However, these measures only address the symptoms. “If wearing the compression hose, losing weight, and increasing exercise helps decrease the patient’s discomfort and complaints about how their legs feel, that’s great,” says Dr. Nielsen. “But the reality is that these things do not nor cannot resolve the problem, which is broken, weakened, inefficient valves in the veins.”
Even if they do have some relief with these strategies, few people want to continue wearing the high compression hose, as they are hot, uncomfortable, and unflattering. “But, one benefit to high compression hose is that they are both therapeutic and diagnostic,” says Dr. Bohn. “If wearing the hose helps a patient’s legs to hurt less, we know the procedure will probably fix the problem.”
How Are Varicose Veins Treated?
Years ago, “stripping” the veins was the most common method of treatment. This surgical procedure involved making incisions on the leg or groin, inserting a wire that would be tied to the vein, and pulling the vein out. It was an uncomfortable process that was only 50-60 percent successful 5–10 years post-treatment. “Fear due to stories about stripping and the pain associated with that can still make people afraid to come in,” says Dr. Nielsen.
Now, the physicians at The Vein Specialists use endovenous laser ablation (EVLA), which uses an ultrasound-guided laser to deliver laser energy inside the vein, causing the vein to collapse and seal shut. The blood is naturally diverted to other, healthy veins.
The procedure is done in the office with local anesthesia, so patients are able to walk immediately after it is completed. A compression stocking is worn for a period of time during the healing process, and further treatments, such as sclerotherapy, which uses medication to destroy the lining of the blood vessel to seal it shut, take place after healing has occurred. Sclerotherapy is often performed 3–6 weeks after the laser ablation is done.
A typical treatment process includes two laser treatments and four sclerotherapy treatments over the course of four to six months, allowing for healing between procedures.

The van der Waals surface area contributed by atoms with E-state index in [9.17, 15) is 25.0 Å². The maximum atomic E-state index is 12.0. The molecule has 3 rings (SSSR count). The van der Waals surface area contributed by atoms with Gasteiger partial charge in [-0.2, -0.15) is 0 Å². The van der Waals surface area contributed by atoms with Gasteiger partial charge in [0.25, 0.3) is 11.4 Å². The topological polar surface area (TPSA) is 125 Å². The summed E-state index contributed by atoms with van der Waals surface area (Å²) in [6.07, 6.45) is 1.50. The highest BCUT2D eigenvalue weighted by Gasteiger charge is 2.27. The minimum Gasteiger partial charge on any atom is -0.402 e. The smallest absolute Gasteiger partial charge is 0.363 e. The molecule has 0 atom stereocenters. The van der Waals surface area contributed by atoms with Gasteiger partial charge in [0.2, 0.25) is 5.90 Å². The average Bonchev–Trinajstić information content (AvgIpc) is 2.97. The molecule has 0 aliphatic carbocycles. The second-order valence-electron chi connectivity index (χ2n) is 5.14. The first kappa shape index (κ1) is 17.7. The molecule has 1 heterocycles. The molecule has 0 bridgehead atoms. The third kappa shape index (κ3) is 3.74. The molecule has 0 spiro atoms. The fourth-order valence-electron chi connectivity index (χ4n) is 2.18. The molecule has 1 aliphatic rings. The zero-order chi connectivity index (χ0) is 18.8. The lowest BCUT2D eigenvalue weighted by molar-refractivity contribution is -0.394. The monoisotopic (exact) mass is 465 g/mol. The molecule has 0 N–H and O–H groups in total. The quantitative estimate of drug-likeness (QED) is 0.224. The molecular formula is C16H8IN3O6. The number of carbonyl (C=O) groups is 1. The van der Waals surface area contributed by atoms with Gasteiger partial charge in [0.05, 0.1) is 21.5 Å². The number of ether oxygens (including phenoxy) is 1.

“Although the procedures are not painless, the pain is tolerable,” says Dr. Nielsen. “The procedure may cause some discomfort. Pain tolerance is a very abstract and subjective thing—what might be mild pain for one person is hardly noticed by another. And usually, it’s much less than the pain they experience due to varicose veins.”
Benefits of Treating Varicose Veins
Although the diagnosis and treatment of varicose veins is a relatively new specialty in the medical field, it is becoming more well known. And the procedures are not limited to patients of a certain age or gender.
“We often accommodate for what’s going on in our life—our legs may feel heavy and we may not be sure what it means or are resigned to take care of it in our ‘older years,’” says Dr. Nielsen. “But varicose veins are not something you need to wait to take care of.” In fact, the practice is now seeing younger people (in their 30s and 40s) who are getting their varicose veins taken care of earlier before it becomes as interfering with life as it would had they waited.
Although women are three times more likely to suffer from varicose veins than men, men tend to have more appearance issues than other symptoms, so they wait longer because their legs don’t hurt. “I’ve had men come in saying their golf buddies were tired of looking at their ugly legs, so peer pressure helped them take action before they were in a lot of pain,” says Dr. Nielsen.
Pregnant women can be prone to getting varicose veins and used to be told to wait until they were done having babies before they did anything about them. “Now,” says Dr. Bohn, “they are encouraging women of child-bearing age to get their varicose veins taken care of between babies so that they have less discomfort during subsequent pregnancies. It’s really been a change in mindset.”
Another change in thinking has to do with DVT (deep vein thrombosis). “Over the last few years, studies have shown an increased risk for DVT if a person has varicose veins. Overall, the risk of a blood clot is still pretty low, but recent studies have shown a higher correlation than in the past,” says Dr. Nielsen.
If you’re thinking that you just have to live with ugly varicose veins, The Vein Specialists want you to know that this is not the case. Their specialty—their entire focus—is resolving the medical issue of varicose veins. The resulting cosmetic changes are just a side benefit to fixing the medical problem.
The Vein Specialists follow all standard CDC COVID-19 guidelines regarding masks, social distancing, screening, and cleaning. Contact The Vein Specialists at (309) 862-4000 or www.ILveins.com.